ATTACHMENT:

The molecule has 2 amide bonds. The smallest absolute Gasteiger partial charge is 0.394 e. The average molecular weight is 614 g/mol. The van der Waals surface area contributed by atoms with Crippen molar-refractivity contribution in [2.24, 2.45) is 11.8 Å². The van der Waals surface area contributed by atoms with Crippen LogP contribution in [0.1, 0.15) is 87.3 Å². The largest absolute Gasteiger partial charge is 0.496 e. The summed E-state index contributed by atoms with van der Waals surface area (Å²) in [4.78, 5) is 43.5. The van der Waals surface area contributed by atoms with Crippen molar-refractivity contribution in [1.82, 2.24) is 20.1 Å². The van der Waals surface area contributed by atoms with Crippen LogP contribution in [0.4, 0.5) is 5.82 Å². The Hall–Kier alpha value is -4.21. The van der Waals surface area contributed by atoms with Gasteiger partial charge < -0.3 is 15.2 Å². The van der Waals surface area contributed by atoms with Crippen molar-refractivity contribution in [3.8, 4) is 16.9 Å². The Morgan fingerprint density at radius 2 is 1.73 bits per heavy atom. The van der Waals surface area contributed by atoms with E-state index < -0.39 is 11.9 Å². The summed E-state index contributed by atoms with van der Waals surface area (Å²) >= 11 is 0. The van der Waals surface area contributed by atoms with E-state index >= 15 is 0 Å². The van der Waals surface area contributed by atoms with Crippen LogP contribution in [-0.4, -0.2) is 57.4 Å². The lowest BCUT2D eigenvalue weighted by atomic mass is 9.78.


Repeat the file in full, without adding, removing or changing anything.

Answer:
The molecule has 2 amide bonds. The smallest absolute Gasteiger partial charge is 0.394 e. The average molecular weight is 614 g/mol. The van der Waals surface area contributed by atoms with Crippen molar-refractivity contribution in [2.24, 2.45) is 11.8 Å². The van der Waals surface area contributed by atoms with Crippen LogP contribution in [0.1, 0.15) is 87.3 Å². The largest absolute Gasteiger partial charge is 0.496 e. The summed E-state index contributed by atoms with van der Waals surface area (Å²) in [4.78, 5) is 43.5. The van der Waals surface area contributed by atoms with Crippen molar-refractivity contribution in [1.82, 2.24) is 20.1 Å². The van der Waals surface area contributed by atoms with Crippen LogP contribution in [0.4, 0.5) is 5.82 Å². The Hall–Kier alpha value is -4.21. The van der Waals surface area contributed by atoms with Gasteiger partial charge < -0.3 is 15.2 Å². The van der Waals surface area contributed by atoms with Crippen molar-refractivity contribution in [3.8, 4) is 16.9 Å². The Morgan fingerprint density at radius 2 is 1.73 bits per heavy atom. The van der Waals surface area contributed by atoms with E-state index < -0.39 is 11.9 Å². The summed E-state index contributed by atoms with van der Waals surface area (Å²) >= 11 is 0. The van der Waals surface area contributed by atoms with E-state index >= 15 is 0 Å². The van der Waals surface area contributed by atoms with Crippen LogP contribution in [-0.4, -0.2) is 57.4 Å². The lowest BCUT2D eigenvalue weighted by atomic mass is 9.78.